How Green is Your Event?

How Green is Your Event?  by Yolanda Logt

More and more clients are expecting you to deliver sustainable events. Lots of corporates, especially multinationals and government agencies, include corporate social responsibility (CSR) in their marketing strategy. You may wonder about their motivation. Is the green label a response to societal pressure or a new tool companies use to push sales and show the world how responsible they are?

Whether CSR is a serious economic trend or just marketplace hype, the fact is the Meetings and Events Industry is doing its utmost to offer clients socially responsible options. This is spawning a new trend: providing certification for event companies that give their clients socially responsible choices or demonstrate social responsibility themselves. Many in our industry are jumping on the bandwagon. Think of Green Key, Green Globe, Rain Forrest Alliance, Event Greening and Travel Globe. You can probably add other names to the list.

Generally there are two approaches to CSR: Green Washing and Green Adopting. Green Washing has serious drawbacks. Because it is not integrated into the company’s marketing strategy, employees are often unaware and uninvolved, and there’s no fit with the corporate culture. The result is a program that lacks vision and rarely adds value. An example? Think of a program where bank employees paint homes for the elderly.

However, you could easily turn this idea into Green Adopting. How about offering it to the paint industry by using the client’s own paint products and repeating the event each year at a new location? With the right internal communication and marketing, the program would improve morale throughout the whole company. A firm I worked with extended this concept not only by providing paint, manpower and supplies to help an orphanage and school in Brazil paint their buildings, but also use the subject for brainstorming, leadership programs etc at home. I can tell you, the strategy was a winner! The client quickly experienced an upswing in employee morale and commitment.

And while we are helping clients become more socially responsible, many in our industry are going green, too. Again, the key to success is to make sure the activity is a good match for your company. One example of linking strong corporate values to an inspiring philanthropic cause comes from a sporting event company that supplies clothes, shoes and soccer balls to Run-4-Schools, an African project that improves kids’ lives by getting them off the street and onto the soccer field. Opportunities here are endless. While some event companies donate in-kind products, services or staff-power, others prefer to earmark a fixed percentage of company profits to one charity each year.

Let’s go back to the issue of certification. Certifying green venues, hotels and products can be tough while individual countries offer their own guidelines and international standards are still unavailable. A global ‘green’ label with measurable standards is the ideal, but the start-up will surely entail some pretty nasty political and economic hurdles. Anybody out there looking for a challenge?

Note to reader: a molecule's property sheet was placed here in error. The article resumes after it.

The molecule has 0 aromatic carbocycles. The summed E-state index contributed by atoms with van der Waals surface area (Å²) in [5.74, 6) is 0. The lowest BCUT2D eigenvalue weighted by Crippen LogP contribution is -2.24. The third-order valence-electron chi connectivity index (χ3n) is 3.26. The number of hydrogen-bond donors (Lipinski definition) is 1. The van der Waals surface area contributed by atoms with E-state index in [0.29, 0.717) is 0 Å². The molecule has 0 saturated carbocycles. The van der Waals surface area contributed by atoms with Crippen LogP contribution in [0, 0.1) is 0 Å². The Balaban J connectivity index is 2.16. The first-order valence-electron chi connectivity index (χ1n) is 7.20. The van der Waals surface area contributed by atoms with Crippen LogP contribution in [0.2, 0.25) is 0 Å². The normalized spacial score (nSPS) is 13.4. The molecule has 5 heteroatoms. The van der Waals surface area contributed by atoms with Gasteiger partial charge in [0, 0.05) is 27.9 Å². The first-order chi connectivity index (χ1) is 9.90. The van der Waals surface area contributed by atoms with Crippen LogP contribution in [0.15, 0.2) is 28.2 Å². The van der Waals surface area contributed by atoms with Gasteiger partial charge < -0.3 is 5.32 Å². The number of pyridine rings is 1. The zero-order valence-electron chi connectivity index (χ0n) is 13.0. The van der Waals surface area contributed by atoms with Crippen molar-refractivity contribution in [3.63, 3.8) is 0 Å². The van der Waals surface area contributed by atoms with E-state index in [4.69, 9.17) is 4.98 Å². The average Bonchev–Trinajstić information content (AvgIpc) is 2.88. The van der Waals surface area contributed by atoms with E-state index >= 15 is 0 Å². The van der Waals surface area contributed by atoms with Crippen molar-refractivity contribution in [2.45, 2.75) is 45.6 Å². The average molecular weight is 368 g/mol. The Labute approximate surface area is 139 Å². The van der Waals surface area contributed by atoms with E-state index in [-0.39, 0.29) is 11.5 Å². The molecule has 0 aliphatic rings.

But you don’t need to wait to make an impact. One way we can all start now is by simply asking ourselves: How green is my event really? Perhaps you began by booking an award-winning sustainable venue. Good start – but do you know if they use a CSR caterer? Often big venues have 2- or 3-year catering contracts negotiated on price, not a commitment to serving organic food. What can YOU do to avoid unpleasant surprises? Simple: just keep asking questions and use common sense.

Other tips:
  • Think about social, economic and environmental impacts from the start.
  • Use the 3-Rs: reduce, recycle and reuse.
  • Communicate electronically to save paper. (Why do you think we set up a digital magazine?)
  • If possible, minimize impacts of travel by choosing your destination carefully and staying at only one location. Using public transportation instead of exclusive transfers can be great fun, too!
  • Be energy- and water-wise. (i.e. Tap water is safe to drink in many countries – why use bottled water?)
  • Don’t forget to factor in the wellbeing of the local community as well as your delegates and suppliers.

Most important of all: raise awareness of your green efforts by sharing best practices with clients, suppliers and colleagues. (use this blog as your forum)

Hope to hear your opinion!

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3 thoughts on “How Green is Your Event?

  1. How about the new ISO standard (ISO 20121, ‘Event sustainability management systems’) that was set up for the Olympic Games in London? The EU presidency held in Denmark this year was the first ‘event’ to achieve this certification, which is, in my opinion, a good way to measure and certificate the sustainability of your event.
    (sources: http://www.iso.org/iso/home/news_index/news_archive/news.htm?refid=Ref1598 and http://www.meetincopenhagen.com/news-and-events/business-news/denmark-achieves-iso-20121-certification-for-the-2012-eu-presidency)

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